Wielding The Dead Rat

Way back in the TorilMUD days… and back before then I am sure… I began to subscribe to the “no empty slots” theory of equipment.

Basically, in your typical RPG/MUD/MMO, your character has a set number of equipment slots.  They vary from game to game, but generally correspond to the basics of an armor set.  And since anything equipped in one of those slots is likely to add something to your character… a little more armor, or maybe a stat bonus…. there is no reason to leave a slot empty.

In TorilMUD, and especially in equipment impoverished Leuthilspar, where elves and half-elves started, when you were starting out, you would wear anything.  For example, there was one good ring you could acquire as a young elf… the pearl ring… which actually boosted your armor by 4.   That wasn’t much on the 100 to -100 scale that was used back in the day (100 was a completely unarmored, inert character, while -100 was the best you could get, and they related to the % dice rolled for a hit) but it was something.

However, the pearl ring was coveted because of this, and it only showed up once per boot, so if you didn’t get to the mob carrying it (an elf in town, who would be assisted by guards if they were around, so you had to take care) you were out of luck.

So a lot of us wandered around with another item on in the ring slot, a piece of string.  It came from the Goblin’s trash pile in the Faerie Forest.

No exit on this map

The Goblin is down south

All the piece of string did was help your save versus paralysis.  But that was better than nothing, right?  Who knows when you might need that boost to your save! (Realistically, by the time you needed it, you had ditched the string for something else.  But you didn’t know that at the time, and had probably forgotten all about that string when you were standing, paralyzed by those vines south of Waterdeep, slowly waiting to die.)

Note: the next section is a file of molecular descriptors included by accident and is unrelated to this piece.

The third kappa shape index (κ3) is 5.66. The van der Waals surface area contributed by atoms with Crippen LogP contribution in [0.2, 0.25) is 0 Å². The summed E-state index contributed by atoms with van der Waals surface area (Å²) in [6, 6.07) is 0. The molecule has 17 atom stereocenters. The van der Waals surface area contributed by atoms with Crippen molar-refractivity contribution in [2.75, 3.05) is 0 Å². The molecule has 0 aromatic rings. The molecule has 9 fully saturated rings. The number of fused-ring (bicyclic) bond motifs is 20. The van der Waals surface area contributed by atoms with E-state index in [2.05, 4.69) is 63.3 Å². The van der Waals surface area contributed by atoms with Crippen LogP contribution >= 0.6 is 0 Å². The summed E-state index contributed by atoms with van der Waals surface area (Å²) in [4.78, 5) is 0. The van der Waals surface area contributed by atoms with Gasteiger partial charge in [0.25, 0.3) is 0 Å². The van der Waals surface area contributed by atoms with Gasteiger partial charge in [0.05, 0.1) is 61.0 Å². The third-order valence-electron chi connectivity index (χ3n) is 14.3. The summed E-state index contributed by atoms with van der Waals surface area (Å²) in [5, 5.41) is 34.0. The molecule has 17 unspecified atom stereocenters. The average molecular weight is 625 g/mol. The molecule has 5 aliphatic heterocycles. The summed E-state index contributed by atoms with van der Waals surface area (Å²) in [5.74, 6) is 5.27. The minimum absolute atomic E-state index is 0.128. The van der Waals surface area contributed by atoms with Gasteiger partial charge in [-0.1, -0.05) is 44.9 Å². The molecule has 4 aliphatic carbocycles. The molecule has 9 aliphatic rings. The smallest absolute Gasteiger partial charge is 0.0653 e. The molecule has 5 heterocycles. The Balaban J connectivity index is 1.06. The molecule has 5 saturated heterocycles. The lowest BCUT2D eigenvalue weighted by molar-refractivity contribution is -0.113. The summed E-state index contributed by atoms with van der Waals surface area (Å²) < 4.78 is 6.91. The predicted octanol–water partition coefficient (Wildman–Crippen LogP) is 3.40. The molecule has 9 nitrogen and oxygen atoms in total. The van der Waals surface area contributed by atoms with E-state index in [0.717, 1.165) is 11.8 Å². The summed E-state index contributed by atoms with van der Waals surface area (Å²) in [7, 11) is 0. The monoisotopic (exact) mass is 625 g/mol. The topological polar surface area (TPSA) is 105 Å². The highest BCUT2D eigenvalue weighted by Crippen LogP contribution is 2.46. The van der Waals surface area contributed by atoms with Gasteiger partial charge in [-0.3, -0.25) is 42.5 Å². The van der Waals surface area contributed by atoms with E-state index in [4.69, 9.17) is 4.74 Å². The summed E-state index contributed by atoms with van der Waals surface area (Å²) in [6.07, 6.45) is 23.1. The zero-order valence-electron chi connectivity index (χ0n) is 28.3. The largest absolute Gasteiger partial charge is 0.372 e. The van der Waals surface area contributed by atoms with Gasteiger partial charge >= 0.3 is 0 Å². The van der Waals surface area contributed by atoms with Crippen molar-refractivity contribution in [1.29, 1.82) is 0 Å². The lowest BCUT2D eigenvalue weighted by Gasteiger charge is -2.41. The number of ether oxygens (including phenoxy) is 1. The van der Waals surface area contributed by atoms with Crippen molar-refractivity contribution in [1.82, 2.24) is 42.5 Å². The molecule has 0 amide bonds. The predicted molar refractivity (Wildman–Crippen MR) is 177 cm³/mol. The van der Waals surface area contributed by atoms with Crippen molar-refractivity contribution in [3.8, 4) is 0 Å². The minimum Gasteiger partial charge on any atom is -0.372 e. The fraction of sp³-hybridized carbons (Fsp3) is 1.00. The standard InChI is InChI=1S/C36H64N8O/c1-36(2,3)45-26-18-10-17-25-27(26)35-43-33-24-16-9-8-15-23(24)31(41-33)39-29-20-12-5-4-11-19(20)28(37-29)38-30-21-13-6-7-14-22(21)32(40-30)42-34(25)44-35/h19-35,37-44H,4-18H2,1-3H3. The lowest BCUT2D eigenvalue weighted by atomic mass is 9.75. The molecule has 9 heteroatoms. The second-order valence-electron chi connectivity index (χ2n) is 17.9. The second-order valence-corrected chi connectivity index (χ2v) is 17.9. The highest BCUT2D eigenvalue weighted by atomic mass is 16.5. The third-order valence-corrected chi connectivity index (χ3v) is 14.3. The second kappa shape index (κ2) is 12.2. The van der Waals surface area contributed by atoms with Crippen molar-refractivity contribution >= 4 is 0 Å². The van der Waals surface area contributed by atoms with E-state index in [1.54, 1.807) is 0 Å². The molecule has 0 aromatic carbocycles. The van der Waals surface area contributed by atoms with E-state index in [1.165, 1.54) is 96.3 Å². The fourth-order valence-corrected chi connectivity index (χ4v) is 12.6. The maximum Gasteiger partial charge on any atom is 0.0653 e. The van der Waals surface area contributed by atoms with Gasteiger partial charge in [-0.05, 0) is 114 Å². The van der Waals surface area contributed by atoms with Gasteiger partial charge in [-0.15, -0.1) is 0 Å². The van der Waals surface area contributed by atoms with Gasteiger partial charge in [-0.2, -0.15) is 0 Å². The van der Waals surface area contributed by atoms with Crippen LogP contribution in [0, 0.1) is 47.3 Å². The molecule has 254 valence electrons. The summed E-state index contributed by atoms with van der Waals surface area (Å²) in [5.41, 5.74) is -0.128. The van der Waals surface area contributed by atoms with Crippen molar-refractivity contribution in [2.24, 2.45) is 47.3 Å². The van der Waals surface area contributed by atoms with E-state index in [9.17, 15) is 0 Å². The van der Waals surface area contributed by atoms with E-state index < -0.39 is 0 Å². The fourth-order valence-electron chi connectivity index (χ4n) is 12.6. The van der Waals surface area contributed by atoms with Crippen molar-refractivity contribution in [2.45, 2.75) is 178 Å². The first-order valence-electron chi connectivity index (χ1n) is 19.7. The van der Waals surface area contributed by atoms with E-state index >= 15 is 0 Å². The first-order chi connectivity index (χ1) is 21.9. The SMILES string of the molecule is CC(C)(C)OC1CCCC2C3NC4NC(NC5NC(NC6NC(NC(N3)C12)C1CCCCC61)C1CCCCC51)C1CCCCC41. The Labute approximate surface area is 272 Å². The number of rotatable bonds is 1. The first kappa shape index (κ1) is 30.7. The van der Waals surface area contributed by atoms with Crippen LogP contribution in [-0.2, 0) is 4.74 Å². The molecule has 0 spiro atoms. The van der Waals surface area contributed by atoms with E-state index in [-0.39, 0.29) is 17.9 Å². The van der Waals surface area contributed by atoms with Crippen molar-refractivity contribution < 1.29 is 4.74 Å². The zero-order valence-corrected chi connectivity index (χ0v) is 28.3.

Because that is the way it went… and the way it goes today.  First you get some piece of equipment to fill a slot, because something is better than nothing.  Then when you find another item for a given slot, it becomes a comparison; is this new thing better?  Early on those decisions are usually pretty easy.

Have shovel, want mallet!

Have shovel, want mallet!

Eventually you wind up at higher levels and having to compare the relative merits of one set of stats versus another.  In TorilMUD with the melee classes it was always the trade off of +hit versus +damage, or strength versus dexterity versus agility, or armor class versus stats.

In the early days, in TorilMUD or EverQuest or even early World of Warcraft, getting equipment was haphazard early on.  Since then the process has been bound to quests.  Following the quest chain keeps your armor at an appropriate level and likely even offers up armor that is specifically for your vocation.

But things have essentially remained the same.  You get your first piece of equipment for a given slot, then spend your career upgrading it.

What seems to have gone missing somewhere is the equipment with bad stats that off-set some great boost for your class.

From TorilMUD I recall the Polished Bone equipment that had good armor and a boost to strength, but penalized dexterity, which in turn could impact your hit roll.  Or the Dolomite armor set that had great armor, but which was very heavy.  If you were not maximum strength and playing a strong race (ogres, trolls, or barbarians), the weight of the set would not only eat up your movement points, but could impact your agility to the point that it would start reducing your armor class.